Part of the band of bloggers and food writers helping to drive this growth is the team behind criadera.com – a blog about the people, places and wines of the Sherry Triangle. The success of the blog, coupled with their passion for sherry has prompted the Criadera team to launch the online store sherryboutique.com – giving UK sherry lovers the chance to buy some of the most exceptional, limited release sherries available.

As the name suggests, this is a truly boutique approach to online retailing – a small range will be available, from a classic bone-dry Fino to accompany olives or seafood, to a VORS Oloroso with an average age of 45 years. Currently, sherryboutique.com imports wines from two very small, family-owned bodegas – Bodegas Urium and Bodegas Faustino Gonzalez – that make exceptional wines in small volumes in Jerez de la Frontera, Andalucía. These are artisans producing very special premium products. Future plans include featuring guest sherries from other bodegas to complement the range.

uriumBodegas Urium is the fulfillment of a lifelong dream for owner Alonso Ruiz, whose father passed on his passion for sherry and inspired a desire to make it. Alonso bought a bodega containing soleras dating back to the 18th century and in 2009, with daughter Rocío, launched Bodegas Urium. As well as Fino En Rama and Manzanilla Pasada (both eight years average age), they produce two ranges:

  • Clásicos – with average ages of between 12 and 15 years
  • VORS – minimum certified average age of 30 years, but in reality close to an average of 45 years

They also produce a very special Palo Cortado (Gran Señor de Urium) – average age of 100 years. Bodegas Urium sherries can be found on the wine lists of Michelin-starred restaurants in Spain and the rest of Europe.

cruzviejaBodegas Faustino Gonzalez was founded in 1971, when a local doctor bought soleras dating back to 1758 and moved them to his wife’s bodega in the part of Jerez known as Cruz Vieja – the old cross. In 2014 his family launched the Cruz Vieja range of sherries, the first time sherries from the bodega have been commercially available. Each sherry is ‘En Rama’ meaning that it has been bottled without any filtration, clarification or other treatment. This means that all the flavors and fantastic complexity are retained for you to enjoy.

These are very exclusive sherries, with only 1000 bottles of each type released each year worldwide. They grace the wine lists of several Michelin-starred restaurants in Spain and every sherry in the range has been awarded 90+ Parker Points. The listing for each sherry includes knowledgeable yet accessible tasting notes and descriptions, and information on the bodegas themselves to give customers an understanding of the people behind these wines. There’s no minimum order quantity and the sherries can be shipped throughout the UK.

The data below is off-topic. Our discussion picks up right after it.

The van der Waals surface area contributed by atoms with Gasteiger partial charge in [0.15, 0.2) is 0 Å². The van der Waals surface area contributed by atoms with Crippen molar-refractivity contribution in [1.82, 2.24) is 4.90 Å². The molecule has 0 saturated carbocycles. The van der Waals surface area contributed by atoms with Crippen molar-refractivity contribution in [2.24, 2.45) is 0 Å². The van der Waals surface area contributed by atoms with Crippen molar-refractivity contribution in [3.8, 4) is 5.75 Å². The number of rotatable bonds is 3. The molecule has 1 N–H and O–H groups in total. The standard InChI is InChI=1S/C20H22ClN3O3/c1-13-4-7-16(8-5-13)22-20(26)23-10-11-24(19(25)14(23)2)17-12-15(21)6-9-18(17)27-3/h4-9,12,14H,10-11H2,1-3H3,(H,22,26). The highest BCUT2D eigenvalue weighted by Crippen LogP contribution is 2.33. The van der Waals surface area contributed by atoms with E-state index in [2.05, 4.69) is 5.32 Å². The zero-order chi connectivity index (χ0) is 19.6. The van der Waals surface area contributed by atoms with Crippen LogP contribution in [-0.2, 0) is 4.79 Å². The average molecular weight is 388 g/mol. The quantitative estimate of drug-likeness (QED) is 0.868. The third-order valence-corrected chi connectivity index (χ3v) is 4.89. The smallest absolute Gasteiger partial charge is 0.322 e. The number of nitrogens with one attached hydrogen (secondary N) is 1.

Helen Highley comments “We are sherry lovers first and foremost, and over our years of visiting the region we became convinced that the UK was ready to rediscover sherry and fall in love with it all over again. The success of criadera.com proved that there is clear sector of consumers who want to learn more about this wonderful wine, but we wanted to do more. We’ve been lucky enough to taste amazing wines from tiny bodegas that simply weren’t available in the UK and we felt passionately that they should be. They trusted us to bring their brands to enthusiastic sherry lovers in the UK, and we’re thrilled that a number of independent wine merchants and restaurants now stock these wines and we can share them with people who love them as much as we do. But not every sherry lover lives in a big city with indie wine shops or restaurants that ‘get’ sherry. sherryboutique.com is for those sherry lovers who want to enjoy these very special sherries but don’t have a stockist nearby.”

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Tapeando with Angel Teta

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As I learn more about sherry, I’ve been eager to discover who in Portland has sherry on the menu or is including it in cocktails. Angel Teta is noted not only for her love of sherry and vermut, but also for her award winning sherry cocktails. I thought I was sitting down to an interview. Instead, the evening turned into something quite reminiscent of visiting a local tabanco in southern Spain.

Tuesday nights at 4:30pm are the best time to come into Ataula for a “neighborhood watering hole” experience. It’s like stepping out of Portland and into Spain. The kitchen staff is busy finishing last minute prep for the evening. But if you sit at the bar and engage with staff, they’ll include you in their conversations. They love to suggest their favorite bites and drinks, and will tell their stories of how they came to be at Ataula.

I’ve been following Angel’s Instagram feed for a while, and finally made an intentional visit to meet in person. As we chatted, she surprised me with the Gracias Señor Simo, a blend of rum, Hidalgo’s Napoleon Amontillado, apricot liqueur, bitters and citrus. It was so refreshing and well balanced. The sherry really comes through rather than become lost and muddled by other components.

Shaylee is brand new to Ataula, coming from a Portland’s coffee scene. Her favorite starter to pair with my cocktail is the Ataula Montadito – house cured salmon, mascarpone yogurt, on a coca bread cracker that’s drizzled with truffle honey that’s to die for! It’s a bit messy to eat as finger food, so don’t feel bad asking for a fork. I could not believe how the food enhanced the drink and vice versa. The flavors of Amontillado, apricot, truffle and honey really pop!